After shooting so many different film stocks it’s difficult to fit shooting something new into the normal shooting process. After so much testing I start to gravitate towards certain films. But there’s still a huge pile of rolls I haven’t shot yet. Guess I’ll slowly go through them one by one.
I already shot Kodak BW400CN in medium format. This is an 35mm add-on. Following the “+1 stop for every decade of expiration”-rule I exposed the role as ISO 200 and developed normally. Not sure how it was stored, but the quality suffered quite a bit.
Last month (December 2016) I participated in the Emulsive Secret Santa. I got several rolls of film and the first one – Ilford FP4 for medium format – is finally done.
I still have to perfect putting in film into the Pentacon to avoid those overlapping frames (transport problem). Guess that’s the drawback for buying cheap/old gear. But since I’m not going to rob a bank anytime soon, I’ll work with what I have.
Leipzig, Germany – January 2017
Medium format (120), black/white negative film, 12 exposures (6×6), ISO 125
During a district expedition this summer I visited Atelier Beissert. After our talk about art, photography and black tea, I discovered some old film cameras tucked away in a cabinet. Showing some (okay… a lot) of interest, Peter offered me two of them to try/buy. One was an EXA 1a equipped with a Carl Zeiss Jena f2,8/50mm lens.
Nearly 1 million EXA cameras were build between 1949 – 1990 in Dresden, Germany. They are fully mechanical, have no light meter and are build like a tank. Good for taking photos or hammering nails. Most of them (1a is one of them) use the “Exakta” mount.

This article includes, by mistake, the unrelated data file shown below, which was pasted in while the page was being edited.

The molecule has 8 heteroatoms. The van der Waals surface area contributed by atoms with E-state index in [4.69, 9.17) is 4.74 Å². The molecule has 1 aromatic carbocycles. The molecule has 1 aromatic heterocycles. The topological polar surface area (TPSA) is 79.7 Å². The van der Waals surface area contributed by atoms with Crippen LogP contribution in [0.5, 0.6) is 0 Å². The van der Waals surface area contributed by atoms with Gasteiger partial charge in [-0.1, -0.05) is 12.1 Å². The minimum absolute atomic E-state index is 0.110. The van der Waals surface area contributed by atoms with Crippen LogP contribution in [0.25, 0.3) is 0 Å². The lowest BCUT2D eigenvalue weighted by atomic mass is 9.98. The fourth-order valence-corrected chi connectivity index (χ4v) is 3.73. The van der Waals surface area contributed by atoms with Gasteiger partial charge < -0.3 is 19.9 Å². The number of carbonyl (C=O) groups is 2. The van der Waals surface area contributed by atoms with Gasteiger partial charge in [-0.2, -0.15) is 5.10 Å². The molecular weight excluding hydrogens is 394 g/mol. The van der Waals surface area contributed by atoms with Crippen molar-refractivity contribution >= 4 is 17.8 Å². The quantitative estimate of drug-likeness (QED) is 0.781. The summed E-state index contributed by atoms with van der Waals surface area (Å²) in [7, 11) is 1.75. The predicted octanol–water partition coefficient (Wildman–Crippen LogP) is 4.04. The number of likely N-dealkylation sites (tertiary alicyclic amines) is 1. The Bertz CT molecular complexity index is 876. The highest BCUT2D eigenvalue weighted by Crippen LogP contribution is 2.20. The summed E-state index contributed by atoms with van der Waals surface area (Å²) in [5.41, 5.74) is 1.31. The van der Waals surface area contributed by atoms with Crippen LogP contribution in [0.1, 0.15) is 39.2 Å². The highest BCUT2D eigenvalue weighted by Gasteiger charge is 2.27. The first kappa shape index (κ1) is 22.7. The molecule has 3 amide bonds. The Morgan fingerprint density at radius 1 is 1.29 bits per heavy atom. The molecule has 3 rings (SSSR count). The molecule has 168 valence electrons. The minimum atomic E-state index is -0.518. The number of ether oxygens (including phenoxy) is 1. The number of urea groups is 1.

It took some time to shoot a full roll of film on *another* camera – I might have a collecting problem. Being able to use a waist level viewfinder gives you a whole new perspective and shooting experience. I really liked it. What I didn’t like was the max shutter time of 1/175 sec.
Now that the film is developed and scanned I have to say, damn that’s a good lens. Sadly the frame counter was physically broken off, so I had no idea how many images were left. In the end I didn’t buy the camera because of that, but I guess now I have to look for a better preserved one, or at least for a M42 mount version of that lens.
Black and white photography for the financially challenged
On a side note I think I settled on an ISO400 b/w film for “normal” day to day shooting: Rollei RPX 400. If you order 10 at a time over at Macodirect you pay 3,75 EUR per roll. I also looked into bulk loading film, but decided against it for the time being. I’d have to shoot a whole lot more, before the savings on film exceed the investment of a bulk film loader. But I’ll keep that option in mind.
The “Days of Industrial Heritage” (german website) are 4 days of presenting past and present effects industry had/has on production, history, city development and social life in Leipzig, Germany. It’s held once per year, 2016 being its 4th installment and my first time attending it.
I already showed some photos, but wanted to take a bit more time and create a small photo-essay summarizing all of my photos in one article.
You always read “don’t compare your work to others”. It’s hard. And you see a lot of work by other people – old masters, emerging voices, exhibitions, social media, magazines, during photography meetups, the list goes on.
I find myself asking what exactly I shouldn’t compare. Technical details like exposure, depth of field, resolution? Or the impression (light, atmosphere, emotion)? Or the content? Or the impact on the viewer?